That view in the screencap is something I see a lot! It was strange to see images that are normal to my life be glamourized on the big screen, from footage of the BART route I always take, to the stores I always go to, etc. These are things that are so part of my everyday life that I don’t really get to share with most people. I don’t really have many friends from the Peninsula. I went to high school in San Francisco, so most of my friends from there have never even set foot in Colma. To think of it, very very few of my friends from high school have ever set foot in my house. Neima and sometimes Chris are one of the even fewer number of folks who regularly comes to hang out at my house. My social life away from my family is hella San Francisco-centric. I guess I always have gone to my friends’ houses because in my head I think there’s nothing exciting to do in SSF (South San Francisco), and because most of my friends live there, so why drag them down here. How do I map where I come from in the Bay Area, in the sense of where I feel at home? I sleep in SSF, spend most of my days in San Francisco (am much more familiar with the public transit there), am familiar with Burlingame because that’s where I went to school for three years…All these places feel like home, yet also not. I’m always commuting from everywhere, so though a place feels like home it’s somewhere that’s in the back and forth of my life. Though I’m hesitant to call myself a San Franciscan since I’m not from the city proper, in many ways I know it better than I know where I live. I’m in this weird limbo where I’m a pseudo-San Franciscan. I know the City to an extent, especially since I’m the one who always comes up here to hang out with friends. I have a familiarity with where they are from, their neighborhoods like the Sunset, or the Mission. If I’m not from there, at least I have an idea of what it’s like to live in the city. However, they don’t have any idea or any clue of where I am from, or what it’s like to live in the suburbs, in the Peninsula. There’s something about living in a suburb to a large city, there can be a dead-end-iness to it, a feeling of always looking to somewhere else, etc.

There were some lines in the movie that really made me start thinking about this notion. The female lead was talking to her friend about how when it’s not foggy, you can see the San Francisco skyline. Though Colma’s a small town, you’re reminded that you’re near a major metropolis. She goes on about how she wonders if people in San Francisco could see Colma, would they even look this way? When she said that, I was like “Dude, that’s my life!”. It made me wonder about how there’s parts of me and my life that never gets shared with others, parts that other folks don’t even realize exist. San Francisco is always being celebrated and talked about in films, shows, etc. San Francisco I guess is more like what I’ve always wanted to work towards, I’ve always wanted to live there, people think its an important place, what the city holds is exciting to me, so my mind is focused on that. It’s like I’ve always been thinking more of where I want to be instead of where I am now. I’m from the Peninsula, I live in South San Francisco, first lived in San Bruno, when through puberty in Burlingame. I’m from San Mateo county. Those are places that have largely shaped my life and those are important places to me, even though those names might not be important to others. This film shows how those places that are meaningful to me are meaningful to someone else too.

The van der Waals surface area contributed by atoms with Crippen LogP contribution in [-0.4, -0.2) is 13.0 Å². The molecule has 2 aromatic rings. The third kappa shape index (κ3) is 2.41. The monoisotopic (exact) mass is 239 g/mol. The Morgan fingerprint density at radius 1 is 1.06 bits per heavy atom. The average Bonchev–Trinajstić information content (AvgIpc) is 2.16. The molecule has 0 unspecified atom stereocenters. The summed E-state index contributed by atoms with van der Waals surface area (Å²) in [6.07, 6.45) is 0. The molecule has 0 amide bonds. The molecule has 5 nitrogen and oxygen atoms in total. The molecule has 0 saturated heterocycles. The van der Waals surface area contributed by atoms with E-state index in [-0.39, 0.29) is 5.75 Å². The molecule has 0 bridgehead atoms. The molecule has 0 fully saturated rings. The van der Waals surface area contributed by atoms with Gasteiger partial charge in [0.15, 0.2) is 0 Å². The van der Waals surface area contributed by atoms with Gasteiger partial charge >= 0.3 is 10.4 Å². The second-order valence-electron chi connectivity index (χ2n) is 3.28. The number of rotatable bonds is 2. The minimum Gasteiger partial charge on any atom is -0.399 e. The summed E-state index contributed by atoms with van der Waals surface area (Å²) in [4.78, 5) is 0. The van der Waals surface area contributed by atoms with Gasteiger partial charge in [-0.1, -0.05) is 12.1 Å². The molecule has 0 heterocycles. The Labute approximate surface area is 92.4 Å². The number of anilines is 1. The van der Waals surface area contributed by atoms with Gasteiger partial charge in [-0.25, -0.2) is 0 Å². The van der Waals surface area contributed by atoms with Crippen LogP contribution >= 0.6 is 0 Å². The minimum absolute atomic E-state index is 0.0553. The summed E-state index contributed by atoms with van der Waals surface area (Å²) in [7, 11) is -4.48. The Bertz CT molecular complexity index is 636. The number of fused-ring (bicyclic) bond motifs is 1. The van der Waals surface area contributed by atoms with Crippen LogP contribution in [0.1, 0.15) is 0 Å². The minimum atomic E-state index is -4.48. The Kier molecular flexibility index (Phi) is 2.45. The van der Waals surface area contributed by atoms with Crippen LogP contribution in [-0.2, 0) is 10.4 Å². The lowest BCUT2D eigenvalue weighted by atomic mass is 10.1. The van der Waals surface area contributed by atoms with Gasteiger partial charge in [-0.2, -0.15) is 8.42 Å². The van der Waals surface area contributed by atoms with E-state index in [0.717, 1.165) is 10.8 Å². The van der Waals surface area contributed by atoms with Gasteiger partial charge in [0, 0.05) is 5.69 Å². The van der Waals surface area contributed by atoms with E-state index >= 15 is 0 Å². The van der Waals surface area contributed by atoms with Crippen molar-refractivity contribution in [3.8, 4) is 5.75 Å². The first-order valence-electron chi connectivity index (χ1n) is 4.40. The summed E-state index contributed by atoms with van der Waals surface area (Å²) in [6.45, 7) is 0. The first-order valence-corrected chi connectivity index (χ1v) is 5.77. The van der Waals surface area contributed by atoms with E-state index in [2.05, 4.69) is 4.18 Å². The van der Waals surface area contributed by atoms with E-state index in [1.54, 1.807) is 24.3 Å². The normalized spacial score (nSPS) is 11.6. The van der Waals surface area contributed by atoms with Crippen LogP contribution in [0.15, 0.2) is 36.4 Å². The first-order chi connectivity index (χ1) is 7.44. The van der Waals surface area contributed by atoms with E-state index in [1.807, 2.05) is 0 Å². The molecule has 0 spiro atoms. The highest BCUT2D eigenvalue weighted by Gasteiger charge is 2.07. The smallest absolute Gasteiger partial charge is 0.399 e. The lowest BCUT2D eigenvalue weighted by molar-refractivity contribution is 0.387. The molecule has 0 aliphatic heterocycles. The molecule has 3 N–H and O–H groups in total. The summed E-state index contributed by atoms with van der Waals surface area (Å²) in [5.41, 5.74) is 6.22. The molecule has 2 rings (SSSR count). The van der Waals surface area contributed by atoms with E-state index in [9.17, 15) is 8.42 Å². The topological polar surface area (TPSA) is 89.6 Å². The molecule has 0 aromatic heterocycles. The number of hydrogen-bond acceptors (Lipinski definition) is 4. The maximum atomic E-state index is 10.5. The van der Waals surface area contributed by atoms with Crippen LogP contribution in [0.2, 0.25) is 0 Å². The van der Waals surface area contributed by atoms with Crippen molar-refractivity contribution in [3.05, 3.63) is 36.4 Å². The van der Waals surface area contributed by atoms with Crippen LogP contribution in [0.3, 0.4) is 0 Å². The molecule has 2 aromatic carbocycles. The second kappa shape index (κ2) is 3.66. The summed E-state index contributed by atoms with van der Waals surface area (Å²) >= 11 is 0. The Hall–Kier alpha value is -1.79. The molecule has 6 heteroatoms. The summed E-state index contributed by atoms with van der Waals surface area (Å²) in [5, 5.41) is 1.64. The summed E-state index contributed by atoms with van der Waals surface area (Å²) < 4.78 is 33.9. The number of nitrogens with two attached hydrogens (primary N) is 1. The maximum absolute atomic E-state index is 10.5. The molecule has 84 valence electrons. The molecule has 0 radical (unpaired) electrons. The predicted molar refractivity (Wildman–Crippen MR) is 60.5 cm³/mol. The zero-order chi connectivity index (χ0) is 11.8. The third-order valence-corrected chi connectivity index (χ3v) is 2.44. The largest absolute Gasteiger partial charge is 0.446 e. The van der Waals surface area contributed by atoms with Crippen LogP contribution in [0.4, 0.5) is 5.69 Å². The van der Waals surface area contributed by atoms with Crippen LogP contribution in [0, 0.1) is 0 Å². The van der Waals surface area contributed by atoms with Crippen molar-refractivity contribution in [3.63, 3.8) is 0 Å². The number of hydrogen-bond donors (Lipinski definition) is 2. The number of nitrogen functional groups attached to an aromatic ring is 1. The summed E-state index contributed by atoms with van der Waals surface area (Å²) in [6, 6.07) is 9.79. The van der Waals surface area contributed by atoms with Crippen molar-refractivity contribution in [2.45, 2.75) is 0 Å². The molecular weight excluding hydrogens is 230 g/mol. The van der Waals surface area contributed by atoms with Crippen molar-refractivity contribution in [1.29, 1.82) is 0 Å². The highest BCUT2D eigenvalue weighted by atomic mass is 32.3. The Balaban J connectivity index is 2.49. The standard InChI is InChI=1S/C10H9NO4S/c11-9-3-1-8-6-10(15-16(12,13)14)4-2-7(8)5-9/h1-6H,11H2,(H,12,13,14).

So, I end this blog with one of my favorite things about South San Francisco. We’re also known as the Industrial City, and have immortalized this in giant, huge concrete white letters on a hill.


One Response to “Colma: The Musical”

  1. sam said

    Do you know if the movie will get wider release?

    (i’m pretty sure denver has enough arthouse-type theaters that we might be able to swing it, even if it’s not national/mainstream)